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In common with most hypno-psychotherapists, Erickson was concerned to appease clients’ critical faculties. As one way of achieving this, he customised his scripts to the individual. As another – in a sense at the opposite extreme – Erickson remained “artfully vague”, presenting a general framework for clients to work within. He firmly believed that all the resources for change are already present in the client and an important (though rarely the only) element of therapy is to provide some “skeleton keys” to unlock and utilise such resources. These skeletal frameworks are termed “process instructions”, effecting content-free therapy. Thus, the therapist may be able to work without a detailed knowledge of the presenting issue and its ramifications.

A fundamental Ericksonian process instruction may be composed from the access/amplify/apply structure of the mastery model. A script – albeit condensed for illustrative purposes – might proceed along the following lines.


As you reflect upon issues important to you right now, certain abilities, skills and resources may spring to mind for you to use in ways you may not have realised before [pause]. You can allow yourself to select one such capability [pause]. And you may find yourself drifting back to a time when you used that resource in a satisfying way [pause].


Allow yourself to become fully absorbed in that positive experience . . . more and more vividly [pause]. Gather up everything you need. Allow your body to memorise those good feelings for future use [pause].


Now, allow that capability to become firmly fixed in your future, where and when you would like to use it again [pause] . . . rehearsing through those skills and pleasant associated feelings, in ways which meet your needs and goals.

Note the generic nature of such process instructions. This kind of script can be used with a wide range of clients. The two examples below are taken from the videotape, The Artistry of Milton H Erickson, MD, part 2 (Lustig, 1975).

It’s important for you to realise that your unconscious mind can start a train of thought and develop it without your conscious knowledge, and reach conclusions, and let your conscious mind become aware of those conclusions. And you can enjoy discovering so many things that are possible for you. When I see patients, I really want them to do a great deal of thinking, because I don’t know what’s right for them. They have to reach that through an understanding of what they know, have experienced. And each person can put past experiences and learnings together in a way that is satisfying.

. . . your unconscious is sorting over your memories, your understandings, your hopes, your anticipation, your wishes, and trying to make for a new arrangement of everything that you’ve learned – a new arrangement that will be for your betterment and for your satisfaction.

Further examples of process instructions have been proposed by other therapists influenced by Erickson and are outlined as follows.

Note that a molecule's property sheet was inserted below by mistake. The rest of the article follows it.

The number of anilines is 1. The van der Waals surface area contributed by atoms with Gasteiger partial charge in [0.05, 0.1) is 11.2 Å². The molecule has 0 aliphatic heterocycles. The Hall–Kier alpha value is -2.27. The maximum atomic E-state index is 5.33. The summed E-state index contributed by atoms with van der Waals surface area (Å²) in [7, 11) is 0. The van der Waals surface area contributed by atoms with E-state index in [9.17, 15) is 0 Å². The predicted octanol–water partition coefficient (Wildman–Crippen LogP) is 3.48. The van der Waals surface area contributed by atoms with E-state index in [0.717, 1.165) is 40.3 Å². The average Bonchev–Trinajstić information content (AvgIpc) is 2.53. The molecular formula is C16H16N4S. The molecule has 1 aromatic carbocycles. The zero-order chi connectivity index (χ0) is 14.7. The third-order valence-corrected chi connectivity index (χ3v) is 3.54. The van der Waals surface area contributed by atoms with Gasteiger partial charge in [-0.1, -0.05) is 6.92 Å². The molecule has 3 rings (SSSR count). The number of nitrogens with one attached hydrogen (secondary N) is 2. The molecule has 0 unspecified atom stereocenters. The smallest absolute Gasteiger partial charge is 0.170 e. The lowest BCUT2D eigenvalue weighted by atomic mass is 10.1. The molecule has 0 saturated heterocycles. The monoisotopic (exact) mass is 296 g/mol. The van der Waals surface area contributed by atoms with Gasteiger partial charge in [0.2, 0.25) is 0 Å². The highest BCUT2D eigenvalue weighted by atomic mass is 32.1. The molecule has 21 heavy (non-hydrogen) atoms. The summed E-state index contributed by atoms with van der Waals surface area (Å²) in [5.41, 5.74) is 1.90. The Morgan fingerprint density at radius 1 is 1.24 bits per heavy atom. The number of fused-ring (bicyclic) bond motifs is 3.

There are several things you know about problem X [insert presenting issue] which you do not know that you know. One is that you already know very well how to eliminate [or reduce] X. You know this because X has occurred so many times before and yet been discontinued/reduced, sometimes only for a few moments, sometimes for much longer. Your mind and body knows exactly how to create X and how to eliminate/reduce X. Since you’re an expert at eliminating/reducing X, having had so much experience of this, you can use this unconscious knowledge to immediately eliminate/reduce X should it ever start again. And there’s another thing you know about X which you do not know that you know. You already know the patterns of X. And your unconscious mind can change such patterns in any way that will break you out of the X rut. You have all these abilities and more, but there’s no way to determine which ones will be the most useful, how quickly you will find relief, or whether the relief will be total or partial [presuppositions].

[Adapted from O’Hanlon & Weiner-Davis (1989: 141)

Now that you are ready to continue therapy on an even deeper level, you can begin by simply becoming more sensitive to yourself. [Pause]

When a deep part of your inner mind knows it can resolve that problem, you will feel yourself getting more and more comfortable, and your eyes will close. [Pause]

Now your inner mind can continue working all by itself to solve that problem in a manner which fully meets your needs. [Pause]

There are memories, life experiences, and abilities that your inner mind can use in many ways you may not have realised before. [Pause]

When your inner mind knows that it can continue to deal effectively with that problem, you will find yourself wanting to move a bit, and you will open your eyes and come fully alert.

[Rossi (1986: 73-4)]

Rossi appears to be one of the few therapists courageous enough to use only process instructions during a session (the above effectively represents an entire therapy session in five sentences). Such a minimalist approach may, however, be contraindicated for some clients, especially those of low verbal intelligence and those who would benefit from a more direct approach.

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